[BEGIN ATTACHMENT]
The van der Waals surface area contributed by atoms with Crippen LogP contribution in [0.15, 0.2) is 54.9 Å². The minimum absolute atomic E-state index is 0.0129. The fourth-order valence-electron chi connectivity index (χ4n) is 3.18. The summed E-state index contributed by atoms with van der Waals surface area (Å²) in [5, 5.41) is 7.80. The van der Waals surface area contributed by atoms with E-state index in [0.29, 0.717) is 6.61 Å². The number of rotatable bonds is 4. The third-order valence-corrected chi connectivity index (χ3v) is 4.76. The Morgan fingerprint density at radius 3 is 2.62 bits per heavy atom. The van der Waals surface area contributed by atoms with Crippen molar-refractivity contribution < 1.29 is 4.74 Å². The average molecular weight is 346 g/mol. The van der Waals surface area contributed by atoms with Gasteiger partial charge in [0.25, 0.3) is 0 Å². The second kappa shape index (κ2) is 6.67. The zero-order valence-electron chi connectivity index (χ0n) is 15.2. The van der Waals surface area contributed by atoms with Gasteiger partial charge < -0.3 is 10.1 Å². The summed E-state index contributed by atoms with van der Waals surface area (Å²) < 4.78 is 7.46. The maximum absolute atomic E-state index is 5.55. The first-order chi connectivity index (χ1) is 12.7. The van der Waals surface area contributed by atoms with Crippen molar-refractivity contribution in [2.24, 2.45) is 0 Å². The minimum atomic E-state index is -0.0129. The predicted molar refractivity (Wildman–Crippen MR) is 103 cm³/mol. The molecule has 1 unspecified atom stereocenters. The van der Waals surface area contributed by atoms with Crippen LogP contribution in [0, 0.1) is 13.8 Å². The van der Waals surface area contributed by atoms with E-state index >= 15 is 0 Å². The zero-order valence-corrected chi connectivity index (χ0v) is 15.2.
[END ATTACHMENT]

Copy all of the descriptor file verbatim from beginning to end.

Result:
The van der Waals surface area contributed by atoms with Crippen LogP contribution in [0.15, 0.2) is 54.9 Å². The minimum absolute atomic E-state index is 0.0129. The fourth-order valence-electron chi connectivity index (χ4n) is 3.18. The summed E-state index contributed by atoms with van der Waals surface area (Å²) in [5, 5.41) is 7.80. The van der Waals surface area contributed by atoms with E-state index in [0.29, 0.717) is 6.61 Å². The number of rotatable bonds is 4. The third-order valence-corrected chi connectivity index (χ3v) is 4.76. The Morgan fingerprint density at radius 3 is 2.62 bits per heavy atom. The van der Waals surface area contributed by atoms with Crippen molar-refractivity contribution < 1.29 is 4.74 Å². The average molecular weight is 346 g/mol. The van der Waals surface area contributed by atoms with Gasteiger partial charge in [0.25, 0.3) is 0 Å². The second kappa shape index (κ2) is 6.67. The zero-order valence-electron chi connectivity index (χ0n) is 15.2. The van der Waals surface area contributed by atoms with Gasteiger partial charge < -0.3 is 10.1 Å². The summed E-state index contributed by atoms with van der Waals surface area (Å²) < 4.78 is 7.46. The maximum absolute atomic E-state index is 5.55. The first-order chi connectivity index (χ1) is 12.7. The van der Waals surface area contributed by atoms with Crippen molar-refractivity contribution in [2.24, 2.45) is 0 Å². The minimum atomic E-state index is -0.0129. The predicted molar refractivity (Wildman–Crippen MR) is 103 cm³/mol. The molecule has 1 unspecified atom stereocenters. The van der Waals surface area contributed by atoms with Crippen LogP contribution in [0, 0.1) is 13.8 Å². The van der Waals surface area contributed by atoms with E-state index >= 15 is 0 Å². The zero-order valence-corrected chi connectivity index (χ0v) is 15.2.